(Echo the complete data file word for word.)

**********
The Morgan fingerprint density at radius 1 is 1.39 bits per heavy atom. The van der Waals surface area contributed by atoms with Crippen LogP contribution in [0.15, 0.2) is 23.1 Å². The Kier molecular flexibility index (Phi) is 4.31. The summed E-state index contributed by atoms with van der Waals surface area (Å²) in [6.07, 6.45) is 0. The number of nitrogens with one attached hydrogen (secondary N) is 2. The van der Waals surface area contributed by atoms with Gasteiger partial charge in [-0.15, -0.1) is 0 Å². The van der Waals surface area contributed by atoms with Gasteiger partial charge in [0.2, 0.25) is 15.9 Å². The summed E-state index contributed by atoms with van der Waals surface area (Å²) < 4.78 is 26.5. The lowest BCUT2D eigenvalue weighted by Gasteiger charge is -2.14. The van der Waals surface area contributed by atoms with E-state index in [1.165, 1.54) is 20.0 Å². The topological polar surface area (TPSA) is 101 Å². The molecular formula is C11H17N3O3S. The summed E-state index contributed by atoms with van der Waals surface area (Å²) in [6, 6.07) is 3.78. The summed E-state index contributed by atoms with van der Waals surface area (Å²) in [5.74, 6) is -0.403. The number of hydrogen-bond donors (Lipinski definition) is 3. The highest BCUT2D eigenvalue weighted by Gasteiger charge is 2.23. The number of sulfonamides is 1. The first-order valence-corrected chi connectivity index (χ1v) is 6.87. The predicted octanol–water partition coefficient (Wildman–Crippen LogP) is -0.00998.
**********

The Morgan fingerprint density at radius 1 is 1.39 bits per heavy atom. The van der Waals surface area contributed by atoms with Crippen LogP contribution in [0.15, 0.2) is 23.1 Å². The Kier molecular flexibility index (Phi) is 4.31. The summed E-state index contributed by atoms with van der Waals surface area (Å²) in [6.07, 6.45) is 0. The number of nitrogens with one attached hydrogen (secondary N) is 2. The van der Waals surface area contributed by atoms with Gasteiger partial charge in [-0.15, -0.1) is 0 Å². The van der Waals surface area contributed by atoms with Gasteiger partial charge in [0.2, 0.25) is 15.9 Å². The summed E-state index contributed by atoms with van der Waals surface area (Å²) < 4.78 is 26.5. The lowest BCUT2D eigenvalue weighted by Gasteiger charge is -2.14. The van der Waals surface area contributed by atoms with E-state index in [1.165, 1.54) is 20.0 Å². The topological polar surface area (TPSA) is 101 Å². The molecular formula is C11H17N3O3S. The summed E-state index contributed by atoms with van der Waals surface area (Å²) in [6, 6.07) is 3.78. The summed E-state index contributed by atoms with van der Waals surface area (Å²) in [5.74, 6) is -0.403. The number of hydrogen-bond donors (Lipinski definition) is 3. The highest BCUT2D eigenvalue weighted by Gasteiger charge is 2.23. The number of sulfonamides is 1. The first-order valence-corrected chi connectivity index (χ1v) is 6.87. The predicted octanol–water partition coefficient (Wildman–Crippen LogP) is -0.00998.